The Tragedy of Venezuela – La Tragedia de Venezuela

By Susan Kuebler

The beautiful, once prosperous oil-rich nation of Venezuela is now a country tottering towards total collapse – economic, social, and political.  The dollars that once flowed into the country from its oil exports have dried up due to lower prices for oil and decreased production.  In fact, Venezuela is now forced to import some of its oil from the United States.

Without going into all the varied reasons behind the collapse of the Venezuelan economy, the results are increasingly tragic for the people of this country.  But it should be noted that in 2015 the richest person in the country was the daughter of the former president Hugo Chavez who died in 2013 from cancer after ruling the nation since 1999.

Under the regime of President Maduro, Chavez’s designated successor, essentials such as food and medicine are in short supply.  In some cases they are non-existent.

As pictured above, people are literally rummaging through garbage for food.

Desperate pleas for essential drugs are now sent out by Twitter.


Translation: A four-year old girl with cerebral palsy needs Clonac and Valproic Acid.  Her parents are searching desperately.

Or this desperate cry for help

Translation: #PublicService A two-year old baby, wounded by gunfire, needs human albumin 20%  Please contact her grandmother:

As we debate healthcare coverage in this country, we should be grateful that our citizens are not reduced to begging the rest of the world for essential medicine.

But the situation is even worse than many Americans realize.  In order to make up for lost oil revenues, the government has taken to drug trafficking.  This is not an idle or reckless accusation.

Just last month the United States government described the Vice President of Venezuela, Tarek El Aissami, as a “prominent drug trafficker.” Under the “law of unintended consequences” this announcement dealt a blow to opposition forces seeking the recall of President Maduro as it would have resulted in a “prominent drug trafficker” becoming President.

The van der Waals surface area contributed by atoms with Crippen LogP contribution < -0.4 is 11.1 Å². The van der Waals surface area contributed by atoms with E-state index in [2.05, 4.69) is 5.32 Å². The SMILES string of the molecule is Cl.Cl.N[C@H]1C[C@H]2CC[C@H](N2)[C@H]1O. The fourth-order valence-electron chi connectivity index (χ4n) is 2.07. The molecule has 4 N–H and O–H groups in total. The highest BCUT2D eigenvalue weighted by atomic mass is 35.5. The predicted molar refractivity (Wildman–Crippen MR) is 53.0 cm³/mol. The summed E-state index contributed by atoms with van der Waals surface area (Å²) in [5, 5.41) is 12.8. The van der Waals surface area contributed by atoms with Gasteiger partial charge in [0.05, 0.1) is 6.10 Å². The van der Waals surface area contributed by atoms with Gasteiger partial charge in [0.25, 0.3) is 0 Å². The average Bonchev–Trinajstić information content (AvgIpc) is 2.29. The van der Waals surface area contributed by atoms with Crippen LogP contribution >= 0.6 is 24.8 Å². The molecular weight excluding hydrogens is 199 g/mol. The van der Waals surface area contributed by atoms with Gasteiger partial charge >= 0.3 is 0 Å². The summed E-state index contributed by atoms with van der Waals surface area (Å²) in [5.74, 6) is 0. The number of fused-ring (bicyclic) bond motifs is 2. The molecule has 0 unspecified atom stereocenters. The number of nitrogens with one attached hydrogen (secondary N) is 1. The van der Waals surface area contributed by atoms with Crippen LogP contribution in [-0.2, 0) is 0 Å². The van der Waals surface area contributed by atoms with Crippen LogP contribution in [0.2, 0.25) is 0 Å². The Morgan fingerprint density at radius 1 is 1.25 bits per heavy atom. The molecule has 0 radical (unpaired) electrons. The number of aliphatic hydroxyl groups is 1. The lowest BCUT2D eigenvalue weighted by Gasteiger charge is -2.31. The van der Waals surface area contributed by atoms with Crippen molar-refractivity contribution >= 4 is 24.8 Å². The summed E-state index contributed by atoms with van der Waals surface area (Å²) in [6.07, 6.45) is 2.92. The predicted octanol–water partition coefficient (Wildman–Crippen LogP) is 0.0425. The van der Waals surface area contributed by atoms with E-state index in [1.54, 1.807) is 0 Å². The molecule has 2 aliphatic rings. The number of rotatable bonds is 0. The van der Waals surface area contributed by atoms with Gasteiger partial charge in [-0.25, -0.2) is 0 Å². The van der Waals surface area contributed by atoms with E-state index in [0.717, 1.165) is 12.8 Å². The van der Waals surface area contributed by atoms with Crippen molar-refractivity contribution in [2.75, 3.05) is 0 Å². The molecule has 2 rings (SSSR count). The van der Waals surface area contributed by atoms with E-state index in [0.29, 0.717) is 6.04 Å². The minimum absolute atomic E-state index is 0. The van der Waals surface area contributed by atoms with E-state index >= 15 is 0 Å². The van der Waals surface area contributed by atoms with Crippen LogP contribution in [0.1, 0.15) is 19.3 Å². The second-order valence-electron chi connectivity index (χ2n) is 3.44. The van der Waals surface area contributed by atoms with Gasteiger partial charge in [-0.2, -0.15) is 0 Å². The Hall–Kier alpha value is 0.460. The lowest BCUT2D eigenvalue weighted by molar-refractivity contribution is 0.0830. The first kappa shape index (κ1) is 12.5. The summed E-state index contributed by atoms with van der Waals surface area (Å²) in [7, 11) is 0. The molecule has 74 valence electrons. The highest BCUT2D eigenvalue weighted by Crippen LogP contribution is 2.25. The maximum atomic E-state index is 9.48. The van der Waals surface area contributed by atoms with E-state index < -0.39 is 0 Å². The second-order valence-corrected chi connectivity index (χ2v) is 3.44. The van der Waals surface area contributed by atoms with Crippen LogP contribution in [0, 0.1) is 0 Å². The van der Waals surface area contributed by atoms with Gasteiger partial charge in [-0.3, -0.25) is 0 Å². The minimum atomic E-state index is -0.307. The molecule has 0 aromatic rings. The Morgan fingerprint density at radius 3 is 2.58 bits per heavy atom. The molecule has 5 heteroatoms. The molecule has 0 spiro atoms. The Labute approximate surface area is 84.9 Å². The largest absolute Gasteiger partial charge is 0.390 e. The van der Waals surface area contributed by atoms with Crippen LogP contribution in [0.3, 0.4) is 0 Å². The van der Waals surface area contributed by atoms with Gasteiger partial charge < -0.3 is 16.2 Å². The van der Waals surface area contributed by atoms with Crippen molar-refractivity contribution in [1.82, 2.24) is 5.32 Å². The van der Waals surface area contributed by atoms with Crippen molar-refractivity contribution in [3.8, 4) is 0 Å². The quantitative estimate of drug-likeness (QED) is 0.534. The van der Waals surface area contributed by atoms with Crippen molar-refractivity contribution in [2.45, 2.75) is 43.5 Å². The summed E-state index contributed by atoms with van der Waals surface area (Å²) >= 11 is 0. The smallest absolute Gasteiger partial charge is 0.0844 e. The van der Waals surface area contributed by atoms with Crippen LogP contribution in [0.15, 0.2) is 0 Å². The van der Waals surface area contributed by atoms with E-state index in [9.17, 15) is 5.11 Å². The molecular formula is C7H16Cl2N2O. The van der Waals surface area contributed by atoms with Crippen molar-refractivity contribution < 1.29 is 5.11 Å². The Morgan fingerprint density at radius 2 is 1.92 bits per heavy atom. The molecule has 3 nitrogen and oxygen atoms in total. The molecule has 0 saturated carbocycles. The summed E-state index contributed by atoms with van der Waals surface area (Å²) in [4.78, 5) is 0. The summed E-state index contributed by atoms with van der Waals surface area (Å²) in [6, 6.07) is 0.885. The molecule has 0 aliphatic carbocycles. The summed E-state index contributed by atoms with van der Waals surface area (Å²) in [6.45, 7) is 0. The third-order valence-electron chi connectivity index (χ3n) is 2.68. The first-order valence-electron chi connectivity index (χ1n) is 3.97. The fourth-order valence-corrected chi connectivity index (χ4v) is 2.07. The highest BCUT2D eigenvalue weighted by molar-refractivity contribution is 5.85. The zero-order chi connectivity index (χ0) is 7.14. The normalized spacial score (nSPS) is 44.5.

El Aissami is not the only prominent Venezuelan involved in the drug trade.  Two nephews of President Maduro’s wife, the First Lady of Venezuela, were tried and convicted in the United States of “conspiring to import nearly a ton of cocaine into the U.S.”

The Human Rights Watch has strongly condemned the government of Venezuela in the attached link.

Increasingly, the government is shutting down the press in its efforts to quell the rising dissent among the people.

This message was recently sent from a Venezuelan journalist, editor of a weekly magazine, and educator:

Translation: I am being detained in Cartagena, Columbia for denouncing the Venezuelan government.

But his was not the only voice silenced.  On February 16th the government ordered all cable networks to remove CNN En Espanol after the network aired a story of the issuing of fraudulent passports and visas.

Perhaps these stories are easier to ignore because they are written in a foreign language.  Perhaps we are so wrapped up in our own political issues that we can overlook those of a different country.

But maybe there is a lesson to be learned, and one that we would do well to heed.  Venezuela was one of the most prosperous countries in this hemisphere until a man rode into power on a wave of popular support.  He changed a country with a long history of democracy into one that made him president for life.

And while the people are starving and dying, his family made millions.





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